There is a Buddha in all of us. Kindness galore, when we try to impart knowledge to others. “Hey, don’t you worry, awright?! This is so simple you’ll love doing it.”
Perfect! This really works big time. Psychology! It’s the best way to motivate someone to learn without much fuss.
But, it works just the other way round for me. I always find myself stumped when I get to hear such so called motivational words. I find myself reacting, “Easy, did you say? Really? But, I don’t find it so.” Even before I could finish uttering these words, I find a sense of inferiority complex sneaking its way into me like a virus and corrupting the entire intellectual ecosystem – whatever little I have of it.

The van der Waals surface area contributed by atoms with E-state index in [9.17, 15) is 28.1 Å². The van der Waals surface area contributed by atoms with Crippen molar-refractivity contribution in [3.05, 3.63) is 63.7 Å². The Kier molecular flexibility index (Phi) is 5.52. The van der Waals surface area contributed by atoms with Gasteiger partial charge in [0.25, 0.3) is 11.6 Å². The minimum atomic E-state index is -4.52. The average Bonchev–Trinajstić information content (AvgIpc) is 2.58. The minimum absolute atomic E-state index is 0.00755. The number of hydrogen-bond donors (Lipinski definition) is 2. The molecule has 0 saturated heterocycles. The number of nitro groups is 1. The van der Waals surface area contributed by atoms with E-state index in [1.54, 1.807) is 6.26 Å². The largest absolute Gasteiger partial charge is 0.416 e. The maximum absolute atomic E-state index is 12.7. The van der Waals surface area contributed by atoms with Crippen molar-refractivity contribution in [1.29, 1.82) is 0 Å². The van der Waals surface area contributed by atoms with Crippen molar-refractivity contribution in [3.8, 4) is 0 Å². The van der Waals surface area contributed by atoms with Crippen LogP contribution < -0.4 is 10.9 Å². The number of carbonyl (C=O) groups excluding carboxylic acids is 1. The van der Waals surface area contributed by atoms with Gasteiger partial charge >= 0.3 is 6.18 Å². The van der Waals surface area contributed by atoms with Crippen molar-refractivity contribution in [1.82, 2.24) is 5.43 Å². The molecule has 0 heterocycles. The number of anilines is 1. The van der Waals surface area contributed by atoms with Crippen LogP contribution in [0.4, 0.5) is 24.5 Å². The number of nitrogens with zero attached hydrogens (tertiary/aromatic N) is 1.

“Whatever is easy for you need not be easy for me, for heaven’s sake”, I feel like saying. But, having been endowed with a weak intellect, I can’t dare to express myself and so I keep me to myself.
But, this is where I find the savior coming in, in the form of MSTP. I feel excited and almost jump in happiness, when I read, “Avoid overusing subjective terms such as easy, fast, fun, and so on. If we say something is easy and the user finds it hard, we’ve risked alienating them. Being told over and over how easy and fun something is, can lead to distrust. Instead, demonstrate that something is easy or fun.”
To me, this is nectar, for I identify with these words so much. Not just that… being an instructional designer – and, a very humane one at that – I can’t wait to apply this philosophy in my writing with 100% conviction.
(Nirmal Ranganathan, Instructional Designer, C2 Workshop)